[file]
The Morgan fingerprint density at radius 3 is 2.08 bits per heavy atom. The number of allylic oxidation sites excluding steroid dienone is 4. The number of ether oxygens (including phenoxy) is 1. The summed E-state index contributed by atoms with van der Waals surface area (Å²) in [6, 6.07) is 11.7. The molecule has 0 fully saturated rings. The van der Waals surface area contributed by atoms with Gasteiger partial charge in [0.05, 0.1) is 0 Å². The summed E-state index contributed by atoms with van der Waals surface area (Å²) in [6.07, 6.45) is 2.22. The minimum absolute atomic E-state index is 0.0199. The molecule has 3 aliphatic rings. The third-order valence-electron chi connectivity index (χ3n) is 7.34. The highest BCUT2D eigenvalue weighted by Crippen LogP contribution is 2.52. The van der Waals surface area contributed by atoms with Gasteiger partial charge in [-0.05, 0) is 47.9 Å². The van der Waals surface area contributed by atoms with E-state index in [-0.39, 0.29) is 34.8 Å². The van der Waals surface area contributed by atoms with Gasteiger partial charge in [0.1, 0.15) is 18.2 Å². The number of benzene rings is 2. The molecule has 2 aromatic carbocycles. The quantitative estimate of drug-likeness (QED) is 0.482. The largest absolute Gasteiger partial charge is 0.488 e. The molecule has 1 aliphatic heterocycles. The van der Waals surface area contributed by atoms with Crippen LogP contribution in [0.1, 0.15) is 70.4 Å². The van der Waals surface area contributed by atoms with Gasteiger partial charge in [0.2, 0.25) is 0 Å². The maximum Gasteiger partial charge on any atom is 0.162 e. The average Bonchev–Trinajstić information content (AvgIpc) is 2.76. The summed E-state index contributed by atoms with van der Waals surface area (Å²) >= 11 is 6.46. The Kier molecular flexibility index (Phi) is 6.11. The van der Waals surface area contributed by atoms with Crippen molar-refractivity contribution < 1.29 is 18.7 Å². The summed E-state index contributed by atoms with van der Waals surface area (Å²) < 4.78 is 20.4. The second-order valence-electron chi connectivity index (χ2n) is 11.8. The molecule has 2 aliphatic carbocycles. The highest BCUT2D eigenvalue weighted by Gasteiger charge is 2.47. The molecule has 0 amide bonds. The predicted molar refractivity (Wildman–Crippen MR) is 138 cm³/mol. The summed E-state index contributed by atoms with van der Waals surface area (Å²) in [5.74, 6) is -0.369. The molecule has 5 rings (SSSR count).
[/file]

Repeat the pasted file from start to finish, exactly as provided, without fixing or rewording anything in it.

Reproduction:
The Morgan fingerprint density at radius 3 is 2.08 bits per heavy atom. The number of allylic oxidation sites excluding steroid dienone is 4. The number of ether oxygens (including phenoxy) is 1. The summed E-state index contributed by atoms with van der Waals surface area (Å²) in [6, 6.07) is 11.7. The molecule has 0 fully saturated rings. The van der Waals surface area contributed by atoms with Gasteiger partial charge in [0.05, 0.1) is 0 Å². The summed E-state index contributed by atoms with van der Waals surface area (Å²) in [6.07, 6.45) is 2.22. The minimum absolute atomic E-state index is 0.0199. The molecule has 3 aliphatic rings. The third-order valence-electron chi connectivity index (χ3n) is 7.34. The highest BCUT2D eigenvalue weighted by Crippen LogP contribution is 2.52. The van der Waals surface area contributed by atoms with Gasteiger partial charge in [-0.05, 0) is 47.9 Å². The van der Waals surface area contributed by atoms with E-state index in [-0.39, 0.29) is 34.8 Å². The van der Waals surface area contributed by atoms with Gasteiger partial charge in [0.1, 0.15) is 18.2 Å². The number of benzene rings is 2. The molecule has 2 aromatic carbocycles. The quantitative estimate of drug-likeness (QED) is 0.482. The largest absolute Gasteiger partial charge is 0.488 e. The molecule has 1 aliphatic heterocycles. The van der Waals surface area contributed by atoms with Crippen LogP contribution in [0.1, 0.15) is 70.4 Å². The van der Waals surface area contributed by atoms with Gasteiger partial charge in [0.2, 0.25) is 0 Å². The maximum Gasteiger partial charge on any atom is 0.162 e. The average Bonchev–Trinajstić information content (AvgIpc) is 2.76. The summed E-state index contributed by atoms with van der Waals surface area (Å²) >= 11 is 6.46. The Kier molecular flexibility index (Phi) is 6.11. The van der Waals surface area contributed by atoms with Crippen molar-refractivity contribution < 1.29 is 18.7 Å². The summed E-state index contributed by atoms with van der Waals surface area (Å²) < 4.78 is 20.4. The second-order valence-electron chi connectivity index (χ2n) is 11.8. The molecule has 2 aliphatic carbocycles. The highest BCUT2D eigenvalue weighted by Gasteiger charge is 2.47. The molecule has 0 amide bonds. The predicted molar refractivity (Wildman–Crippen MR) is 138 cm³/mol. The summed E-state index contributed by atoms with van der Waals surface area (Å²) in [5.74, 6) is -0.369. The molecule has 5 rings (SSSR count).